The surge in populist politics that helped fuel President Donald Trump’s victory and the rise of progressives on the left wasn’t triggered by U.S. policy makers response to the 2008 financial crisis, said former Federal Reserve Chairman Ben Bernanke.
Responding to those who hang today’s political movements around the neck of the credit crunch, Bernanke said at a Brookings Institution event that dissatisfaction had been rising for decades as wage growth stagnated and upward mobility faltered. Though the financial crisis didn’t help, he said, it wasn’t the primary driver.
“That is a wrong premise,” Bernanke said, sitting beside former Treasury Secretaries Timothy Geithner and Hank Paulson. The three men, who led the U.S.’s response to the meltdown, convened in Washington on Wednesday to discuss how they sought to limit the damage from the Great Recession a decade after its occurrence.
The three spoke at length about how difficult it was to manage the rescue of Wall Street, while trying to persuade Americans that taxpayer bailouts of financial firms were actually meant to help people stay in their homes and keep their jobs. Paulson said the Treasury and Fed had to make decisions that benefited banks in order to protect the financial system, but the moves were viewed as rewarding “the arsonists.”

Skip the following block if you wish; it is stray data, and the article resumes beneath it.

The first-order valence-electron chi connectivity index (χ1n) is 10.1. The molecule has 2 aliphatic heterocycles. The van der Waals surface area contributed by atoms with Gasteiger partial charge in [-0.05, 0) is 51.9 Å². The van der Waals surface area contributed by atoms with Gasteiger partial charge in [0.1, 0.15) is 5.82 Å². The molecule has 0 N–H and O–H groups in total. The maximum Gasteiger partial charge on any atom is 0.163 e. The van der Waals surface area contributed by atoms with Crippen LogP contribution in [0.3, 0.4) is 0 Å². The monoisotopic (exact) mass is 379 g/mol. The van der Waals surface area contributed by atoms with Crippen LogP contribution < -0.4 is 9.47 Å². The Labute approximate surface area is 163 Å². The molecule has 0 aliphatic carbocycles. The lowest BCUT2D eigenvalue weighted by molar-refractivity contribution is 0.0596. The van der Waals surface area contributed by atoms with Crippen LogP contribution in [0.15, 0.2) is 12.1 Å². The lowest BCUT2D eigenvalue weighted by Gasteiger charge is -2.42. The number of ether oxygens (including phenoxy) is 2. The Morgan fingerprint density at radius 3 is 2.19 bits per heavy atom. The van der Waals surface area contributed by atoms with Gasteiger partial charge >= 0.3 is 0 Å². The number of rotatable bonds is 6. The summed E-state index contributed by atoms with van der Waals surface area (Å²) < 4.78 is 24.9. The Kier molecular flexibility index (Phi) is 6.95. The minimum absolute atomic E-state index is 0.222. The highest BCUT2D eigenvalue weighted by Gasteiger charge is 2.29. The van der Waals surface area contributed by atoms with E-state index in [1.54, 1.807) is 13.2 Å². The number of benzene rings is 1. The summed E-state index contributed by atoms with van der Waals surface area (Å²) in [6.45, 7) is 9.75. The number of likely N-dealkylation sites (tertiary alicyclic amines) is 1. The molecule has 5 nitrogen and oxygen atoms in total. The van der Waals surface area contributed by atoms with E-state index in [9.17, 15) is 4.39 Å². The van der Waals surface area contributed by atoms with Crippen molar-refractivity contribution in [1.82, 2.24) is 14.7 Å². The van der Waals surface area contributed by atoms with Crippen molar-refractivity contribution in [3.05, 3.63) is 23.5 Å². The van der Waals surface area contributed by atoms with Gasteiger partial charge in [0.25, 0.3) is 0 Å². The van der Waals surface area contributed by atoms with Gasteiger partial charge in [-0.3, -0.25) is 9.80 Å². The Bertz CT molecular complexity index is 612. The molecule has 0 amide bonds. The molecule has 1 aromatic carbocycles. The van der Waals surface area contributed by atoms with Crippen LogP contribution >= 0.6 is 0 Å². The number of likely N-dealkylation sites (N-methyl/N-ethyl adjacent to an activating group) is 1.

“It’s a hard case to make, and we were unable to make it,” Paulson said. And later developments made it even harder, he noted, pointing to big financial-firm executive bonuses in 2009. “When the banks were earning big money, they turned around and paid big bonuses. That was more than I could stomach.”
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